Opinion: Maneuvering among Democrats has already begun for the 2020 Presidential election

FILE- In this May 24, 2017, file photo, former Vice President Joe Biden delivers the annual Harvard College Class Day address on the campus of Harvard University in Cambridge, Mass. Biden said during an interview with Snapchat's Good Luck America that he's uncertain about a run for president in 2020, but he indicated he's looking for fresh blood to lead the Democratic Party. The interview is set to be released Tuesday, Nov. 14. (AP Photo/Steven Senne, File)

EDITOR'S NOTE: Boris Epshteyn formerly served as a Senior Advisor to the Trump Campaign and served in the White House as Special Assistant to The President and Assistant Communications Director for Surrogate Operations.

WASHINGTON (Sinclair Broadcast Group) - Believe it or not, maneuvering among Democrats has already begun for the presidential election in 2020.

Who are some of the potential nominees? Let’s take a look.

There are some familiar names in the Senate such as liberal senators Elizabeth Warren of Massachusetts and Bernie Sanders of Vermont.

Kamala Harris of California and Corey Booker of New Jersey are younger senators widely seen as angling for the nomination.

Among governors – Terry McAuliffe of Virginia, who was also a former chairman of the Democratic National Committee, is a name that keeps popping up among political insiders.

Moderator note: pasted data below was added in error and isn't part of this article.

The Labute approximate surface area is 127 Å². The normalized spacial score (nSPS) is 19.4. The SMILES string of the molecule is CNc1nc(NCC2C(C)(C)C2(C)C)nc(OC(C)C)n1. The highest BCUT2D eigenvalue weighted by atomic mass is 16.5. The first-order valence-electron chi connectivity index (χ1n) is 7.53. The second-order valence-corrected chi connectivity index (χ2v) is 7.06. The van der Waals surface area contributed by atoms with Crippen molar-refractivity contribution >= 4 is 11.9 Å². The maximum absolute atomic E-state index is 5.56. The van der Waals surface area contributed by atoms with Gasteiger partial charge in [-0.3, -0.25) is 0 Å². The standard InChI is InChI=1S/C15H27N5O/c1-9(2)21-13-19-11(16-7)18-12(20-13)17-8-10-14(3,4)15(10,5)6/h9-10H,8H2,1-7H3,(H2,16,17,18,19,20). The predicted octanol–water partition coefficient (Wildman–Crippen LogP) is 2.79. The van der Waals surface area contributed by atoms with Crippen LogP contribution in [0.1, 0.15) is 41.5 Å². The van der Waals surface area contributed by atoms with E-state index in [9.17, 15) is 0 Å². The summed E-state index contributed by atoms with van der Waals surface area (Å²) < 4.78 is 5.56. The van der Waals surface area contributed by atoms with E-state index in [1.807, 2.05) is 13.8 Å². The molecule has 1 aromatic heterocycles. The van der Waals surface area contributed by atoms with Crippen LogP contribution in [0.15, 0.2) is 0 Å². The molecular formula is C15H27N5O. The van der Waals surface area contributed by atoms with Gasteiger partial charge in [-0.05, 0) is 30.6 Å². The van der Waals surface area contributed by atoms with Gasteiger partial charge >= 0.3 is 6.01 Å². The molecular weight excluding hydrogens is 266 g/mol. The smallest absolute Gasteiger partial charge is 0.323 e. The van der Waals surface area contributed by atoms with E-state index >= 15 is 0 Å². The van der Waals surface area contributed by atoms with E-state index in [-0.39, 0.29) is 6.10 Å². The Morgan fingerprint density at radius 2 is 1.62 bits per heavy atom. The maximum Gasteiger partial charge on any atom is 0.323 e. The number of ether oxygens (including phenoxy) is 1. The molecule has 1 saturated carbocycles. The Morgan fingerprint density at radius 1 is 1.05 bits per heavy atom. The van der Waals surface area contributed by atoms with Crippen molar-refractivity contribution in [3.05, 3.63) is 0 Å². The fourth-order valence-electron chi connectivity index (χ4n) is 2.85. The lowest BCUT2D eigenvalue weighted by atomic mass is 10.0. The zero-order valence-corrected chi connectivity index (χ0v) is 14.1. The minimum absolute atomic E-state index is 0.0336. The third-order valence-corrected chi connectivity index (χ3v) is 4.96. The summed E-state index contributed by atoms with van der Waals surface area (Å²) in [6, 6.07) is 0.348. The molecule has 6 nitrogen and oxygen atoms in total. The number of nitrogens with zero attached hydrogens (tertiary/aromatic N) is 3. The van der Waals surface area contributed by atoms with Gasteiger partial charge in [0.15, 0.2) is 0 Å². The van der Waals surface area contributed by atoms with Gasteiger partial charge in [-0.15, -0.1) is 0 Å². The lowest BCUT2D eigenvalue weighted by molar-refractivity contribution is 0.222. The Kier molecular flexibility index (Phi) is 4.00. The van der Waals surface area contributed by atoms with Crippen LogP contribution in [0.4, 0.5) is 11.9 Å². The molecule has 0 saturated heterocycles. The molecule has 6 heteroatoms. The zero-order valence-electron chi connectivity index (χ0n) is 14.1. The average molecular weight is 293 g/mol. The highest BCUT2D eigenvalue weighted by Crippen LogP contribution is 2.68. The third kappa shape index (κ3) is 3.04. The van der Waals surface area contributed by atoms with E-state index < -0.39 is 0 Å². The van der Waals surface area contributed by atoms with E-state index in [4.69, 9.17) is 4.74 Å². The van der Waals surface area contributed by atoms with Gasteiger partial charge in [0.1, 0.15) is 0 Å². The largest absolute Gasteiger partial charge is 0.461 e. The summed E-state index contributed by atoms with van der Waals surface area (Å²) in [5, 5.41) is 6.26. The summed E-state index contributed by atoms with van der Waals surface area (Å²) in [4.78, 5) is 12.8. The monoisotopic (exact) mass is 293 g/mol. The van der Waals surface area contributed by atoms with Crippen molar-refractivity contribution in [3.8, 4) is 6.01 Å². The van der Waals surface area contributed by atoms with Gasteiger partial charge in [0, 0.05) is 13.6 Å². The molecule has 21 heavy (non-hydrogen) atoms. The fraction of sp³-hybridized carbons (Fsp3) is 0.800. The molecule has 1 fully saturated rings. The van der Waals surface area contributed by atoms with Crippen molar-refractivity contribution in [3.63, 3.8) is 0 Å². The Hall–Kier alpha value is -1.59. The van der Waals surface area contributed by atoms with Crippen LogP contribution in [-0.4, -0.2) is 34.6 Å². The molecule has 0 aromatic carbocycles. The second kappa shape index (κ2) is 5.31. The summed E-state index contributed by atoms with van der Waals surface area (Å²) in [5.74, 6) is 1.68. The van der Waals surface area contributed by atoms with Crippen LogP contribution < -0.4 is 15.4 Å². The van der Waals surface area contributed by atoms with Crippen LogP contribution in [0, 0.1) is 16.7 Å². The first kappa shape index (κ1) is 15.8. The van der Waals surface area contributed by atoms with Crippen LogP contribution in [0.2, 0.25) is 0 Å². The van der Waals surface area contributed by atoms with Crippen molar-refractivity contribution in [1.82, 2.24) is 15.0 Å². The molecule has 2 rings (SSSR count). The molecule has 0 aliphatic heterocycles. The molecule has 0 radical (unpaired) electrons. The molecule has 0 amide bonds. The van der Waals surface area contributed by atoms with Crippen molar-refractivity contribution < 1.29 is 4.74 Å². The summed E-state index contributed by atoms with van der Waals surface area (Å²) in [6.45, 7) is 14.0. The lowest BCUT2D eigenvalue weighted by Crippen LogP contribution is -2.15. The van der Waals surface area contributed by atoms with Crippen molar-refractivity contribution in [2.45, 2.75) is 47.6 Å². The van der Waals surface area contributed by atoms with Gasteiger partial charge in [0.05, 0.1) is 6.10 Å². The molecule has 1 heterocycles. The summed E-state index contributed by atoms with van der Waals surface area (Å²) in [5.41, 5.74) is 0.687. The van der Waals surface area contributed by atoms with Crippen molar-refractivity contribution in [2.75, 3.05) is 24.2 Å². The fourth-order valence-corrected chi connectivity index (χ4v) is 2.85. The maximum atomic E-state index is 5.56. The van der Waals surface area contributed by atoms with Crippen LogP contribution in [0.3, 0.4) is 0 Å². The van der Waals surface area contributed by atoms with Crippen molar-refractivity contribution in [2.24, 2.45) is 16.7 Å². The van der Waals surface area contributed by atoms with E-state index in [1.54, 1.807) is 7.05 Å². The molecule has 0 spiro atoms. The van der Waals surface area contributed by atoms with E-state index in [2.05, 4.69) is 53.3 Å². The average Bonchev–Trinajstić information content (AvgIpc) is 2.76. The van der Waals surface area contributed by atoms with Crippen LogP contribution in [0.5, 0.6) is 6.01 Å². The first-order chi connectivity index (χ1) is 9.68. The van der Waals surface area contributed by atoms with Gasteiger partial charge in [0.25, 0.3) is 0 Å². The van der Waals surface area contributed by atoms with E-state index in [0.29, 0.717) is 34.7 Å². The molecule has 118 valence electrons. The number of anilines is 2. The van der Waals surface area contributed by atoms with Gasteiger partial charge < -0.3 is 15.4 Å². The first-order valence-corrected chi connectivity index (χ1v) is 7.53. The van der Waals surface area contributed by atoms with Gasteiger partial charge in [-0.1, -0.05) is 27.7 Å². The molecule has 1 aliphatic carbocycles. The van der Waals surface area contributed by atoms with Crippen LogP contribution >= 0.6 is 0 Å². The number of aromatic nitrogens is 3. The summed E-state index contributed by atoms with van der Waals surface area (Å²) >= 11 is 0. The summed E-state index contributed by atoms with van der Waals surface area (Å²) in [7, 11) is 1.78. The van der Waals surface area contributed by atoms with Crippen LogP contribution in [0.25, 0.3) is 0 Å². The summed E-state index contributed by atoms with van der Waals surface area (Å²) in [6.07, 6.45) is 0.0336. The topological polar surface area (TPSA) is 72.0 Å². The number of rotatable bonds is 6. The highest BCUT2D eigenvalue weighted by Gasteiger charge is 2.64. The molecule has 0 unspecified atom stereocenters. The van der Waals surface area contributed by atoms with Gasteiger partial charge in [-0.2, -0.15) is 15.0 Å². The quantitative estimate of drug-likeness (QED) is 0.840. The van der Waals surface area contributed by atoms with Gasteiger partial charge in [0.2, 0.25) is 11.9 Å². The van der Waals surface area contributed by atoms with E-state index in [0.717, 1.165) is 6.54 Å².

Former Vice President Joe Biden says he's not closing the door on a 2020 run. Biden will be a few days short of 78 years old on election day in 2020.

Lastly, Hillary Clinton – I am not joking.

I believe that the book and the accompanying are parts of yet another attempted comeback.

Would the Democrats do this to themselves?

The facts suggest so – just look at the hyperventilation among establishment Democrats in response to Donna Brazile’s allegations about troubles with the Clinton campaign and the candidate herself.

Here is the bottom line: I expect the debate stage during the 2020 Democrat primaries to have over a dozen candidates, unlike the coronation which was the 2016 Democratic contest. The Democrats cannot allow for their nomination process to have any semblance of being rigged if they want to continue to be relevant as a national party.

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